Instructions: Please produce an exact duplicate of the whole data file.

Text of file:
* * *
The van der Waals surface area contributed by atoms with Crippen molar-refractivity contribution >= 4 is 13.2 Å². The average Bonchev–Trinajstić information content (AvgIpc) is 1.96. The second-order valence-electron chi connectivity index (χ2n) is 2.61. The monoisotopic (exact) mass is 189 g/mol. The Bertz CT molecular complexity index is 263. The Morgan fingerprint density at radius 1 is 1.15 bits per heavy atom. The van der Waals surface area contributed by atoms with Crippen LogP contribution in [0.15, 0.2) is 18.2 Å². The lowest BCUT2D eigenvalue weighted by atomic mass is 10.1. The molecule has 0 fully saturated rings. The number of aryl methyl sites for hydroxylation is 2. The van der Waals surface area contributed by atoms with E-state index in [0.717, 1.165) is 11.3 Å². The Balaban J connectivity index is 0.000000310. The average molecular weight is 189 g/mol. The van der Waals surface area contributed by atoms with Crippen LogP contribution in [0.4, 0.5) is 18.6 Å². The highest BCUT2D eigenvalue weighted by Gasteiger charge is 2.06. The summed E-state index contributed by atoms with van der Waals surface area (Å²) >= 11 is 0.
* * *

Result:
The van der Waals surface area contributed by atoms with Crippen molar-refractivity contribution >= 4 is 13.2 Å². The average Bonchev–Trinajstić information content (AvgIpc) is 1.96. The second-order valence-electron chi connectivity index (χ2n) is 2.61. The monoisotopic (exact) mass is 189 g/mol. The Bertz CT molecular complexity index is 263. The Morgan fingerprint density at radius 1 is 1.15 bits per heavy atom. The van der Waals surface area contributed by atoms with Crippen LogP contribution in [0.15, 0.2) is 18.2 Å². The lowest BCUT2D eigenvalue weighted by atomic mass is 10.1. The molecule has 0 fully saturated rings. The number of aryl methyl sites for hydroxylation is 2. The van der Waals surface area contributed by atoms with E-state index in [0.717, 1.165) is 11.3 Å². The Balaban J connectivity index is 0.000000310. The average molecular weight is 189 g/mol. The van der Waals surface area contributed by atoms with Crippen LogP contribution in [0.4, 0.5) is 18.6 Å². The highest BCUT2D eigenvalue weighted by Gasteiger charge is 2.06. The summed E-state index contributed by atoms with van der Waals surface area (Å²) >= 11 is 0.